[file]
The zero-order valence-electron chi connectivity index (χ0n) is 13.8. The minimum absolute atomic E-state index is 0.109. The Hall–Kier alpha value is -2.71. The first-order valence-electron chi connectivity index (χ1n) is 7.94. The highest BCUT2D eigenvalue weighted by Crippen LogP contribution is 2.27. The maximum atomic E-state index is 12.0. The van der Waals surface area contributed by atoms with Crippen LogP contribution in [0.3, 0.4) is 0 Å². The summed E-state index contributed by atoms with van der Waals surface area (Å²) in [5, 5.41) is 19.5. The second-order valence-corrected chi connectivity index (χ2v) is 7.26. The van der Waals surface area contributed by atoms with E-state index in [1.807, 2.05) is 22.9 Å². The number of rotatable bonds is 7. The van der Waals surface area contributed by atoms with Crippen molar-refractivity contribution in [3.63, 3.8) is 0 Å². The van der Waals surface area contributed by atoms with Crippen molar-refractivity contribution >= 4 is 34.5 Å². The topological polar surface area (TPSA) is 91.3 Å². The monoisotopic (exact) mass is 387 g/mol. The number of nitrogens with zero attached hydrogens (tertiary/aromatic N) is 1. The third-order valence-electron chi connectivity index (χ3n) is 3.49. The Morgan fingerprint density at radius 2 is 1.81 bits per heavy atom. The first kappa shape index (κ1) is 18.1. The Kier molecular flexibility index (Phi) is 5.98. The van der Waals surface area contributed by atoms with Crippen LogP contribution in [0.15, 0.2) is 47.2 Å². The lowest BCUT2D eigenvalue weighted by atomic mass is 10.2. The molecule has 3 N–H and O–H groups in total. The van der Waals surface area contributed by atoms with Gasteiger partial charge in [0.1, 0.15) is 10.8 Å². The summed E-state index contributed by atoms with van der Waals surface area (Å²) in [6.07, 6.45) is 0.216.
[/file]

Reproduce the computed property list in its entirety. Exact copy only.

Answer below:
The zero-order valence-electron chi connectivity index (χ0n) is 13.8. The minimum absolute atomic E-state index is 0.109. The Hall–Kier alpha value is -2.71. The first-order valence-electron chi connectivity index (χ1n) is 7.94. The highest BCUT2D eigenvalue weighted by Crippen LogP contribution is 2.27. The maximum atomic E-state index is 12.0. The van der Waals surface area contributed by atoms with Crippen LogP contribution in [0.3, 0.4) is 0 Å². The summed E-state index contributed by atoms with van der Waals surface area (Å²) in [5, 5.41) is 19.5. The second-order valence-corrected chi connectivity index (χ2v) is 7.26. The van der Waals surface area contributed by atoms with E-state index in [1.807, 2.05) is 22.9 Å². The number of rotatable bonds is 7. The van der Waals surface area contributed by atoms with Crippen molar-refractivity contribution in [3.63, 3.8) is 0 Å². The van der Waals surface area contributed by atoms with Crippen molar-refractivity contribution >= 4 is 34.5 Å². The topological polar surface area (TPSA) is 91.3 Å². The monoisotopic (exact) mass is 387 g/mol. The number of nitrogens with zero attached hydrogens (tertiary/aromatic N) is 1. The third-order valence-electron chi connectivity index (χ3n) is 3.49. The Morgan fingerprint density at radius 2 is 1.81 bits per heavy atom. The first kappa shape index (κ1) is 18.1. The Kier molecular flexibility index (Phi) is 5.98. The van der Waals surface area contributed by atoms with Crippen LogP contribution in [0.15, 0.2) is 47.2 Å². The lowest BCUT2D eigenvalue weighted by atomic mass is 10.2. The molecule has 3 N–H and O–H groups in total. The van der Waals surface area contributed by atoms with Gasteiger partial charge in [0.1, 0.15) is 10.8 Å². The summed E-state index contributed by atoms with van der Waals surface area (Å²) in [6.07, 6.45) is 0.216.